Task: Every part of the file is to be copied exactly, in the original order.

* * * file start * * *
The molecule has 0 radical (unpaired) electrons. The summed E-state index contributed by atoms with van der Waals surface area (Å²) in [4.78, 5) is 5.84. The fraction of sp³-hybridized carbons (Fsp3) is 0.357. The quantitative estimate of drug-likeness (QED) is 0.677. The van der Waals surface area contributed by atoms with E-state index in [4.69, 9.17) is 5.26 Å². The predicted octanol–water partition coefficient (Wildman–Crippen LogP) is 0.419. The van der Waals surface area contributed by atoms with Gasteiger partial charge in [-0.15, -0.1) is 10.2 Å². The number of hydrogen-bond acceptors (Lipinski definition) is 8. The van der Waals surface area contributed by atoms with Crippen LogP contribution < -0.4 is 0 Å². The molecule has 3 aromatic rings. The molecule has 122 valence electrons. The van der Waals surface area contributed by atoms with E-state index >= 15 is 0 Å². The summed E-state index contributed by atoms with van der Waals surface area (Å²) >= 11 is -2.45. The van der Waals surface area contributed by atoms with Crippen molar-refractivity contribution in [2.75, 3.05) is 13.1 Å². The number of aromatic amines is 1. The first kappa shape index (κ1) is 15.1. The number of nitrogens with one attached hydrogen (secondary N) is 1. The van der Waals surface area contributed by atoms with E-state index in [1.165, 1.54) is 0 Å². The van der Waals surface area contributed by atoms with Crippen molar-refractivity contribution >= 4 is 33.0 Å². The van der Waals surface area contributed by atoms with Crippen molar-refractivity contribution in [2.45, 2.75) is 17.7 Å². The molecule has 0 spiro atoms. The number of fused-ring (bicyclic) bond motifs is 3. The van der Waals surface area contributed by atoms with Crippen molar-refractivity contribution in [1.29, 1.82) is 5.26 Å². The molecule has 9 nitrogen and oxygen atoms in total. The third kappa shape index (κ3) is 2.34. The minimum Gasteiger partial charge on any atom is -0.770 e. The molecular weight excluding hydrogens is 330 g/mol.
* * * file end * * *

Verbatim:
The molecule has 0 radical (unpaired) electrons. The summed E-state index contributed by atoms with van der Waals surface area (Å²) in [4.78, 5) is 5.84. The fraction of sp³-hybridized carbons (Fsp3) is 0.357. The quantitative estimate of drug-likeness (QED) is 0.677. The van der Waals surface area contributed by atoms with E-state index in [4.69, 9.17) is 5.26 Å². The predicted octanol–water partition coefficient (Wildman–Crippen LogP) is 0.419. The van der Waals surface area contributed by atoms with Gasteiger partial charge in [-0.15, -0.1) is 10.2 Å². The number of hydrogen-bond acceptors (Lipinski definition) is 8. The van der Waals surface area contributed by atoms with Crippen LogP contribution < -0.4 is 0 Å². The molecule has 3 aromatic rings. The molecule has 122 valence electrons. The van der Waals surface area contributed by atoms with E-state index >= 15 is 0 Å². The summed E-state index contributed by atoms with van der Waals surface area (Å²) >= 11 is -2.45. The van der Waals surface area contributed by atoms with Crippen molar-refractivity contribution in [2.75, 3.05) is 13.1 Å². The number of aromatic amines is 1. The first kappa shape index (κ1) is 15.1. The number of nitrogens with one attached hydrogen (secondary N) is 1. The van der Waals surface area contributed by atoms with E-state index in [1.165, 1.54) is 0 Å². The van der Waals surface area contributed by atoms with Crippen molar-refractivity contribution >= 4 is 33.0 Å². The van der Waals surface area contributed by atoms with Crippen molar-refractivity contribution in [2.45, 2.75) is 17.7 Å². The molecule has 0 spiro atoms. The number of fused-ring (bicyclic) bond motifs is 3. The van der Waals surface area contributed by atoms with Crippen molar-refractivity contribution in [1.29, 1.82) is 5.26 Å². The molecule has 9 nitrogen and oxygen atoms in total. The third kappa shape index (κ3) is 2.34. The minimum Gasteiger partial charge on any atom is -0.770 e. The molecular weight excluding hydrogens is 330 g/mol.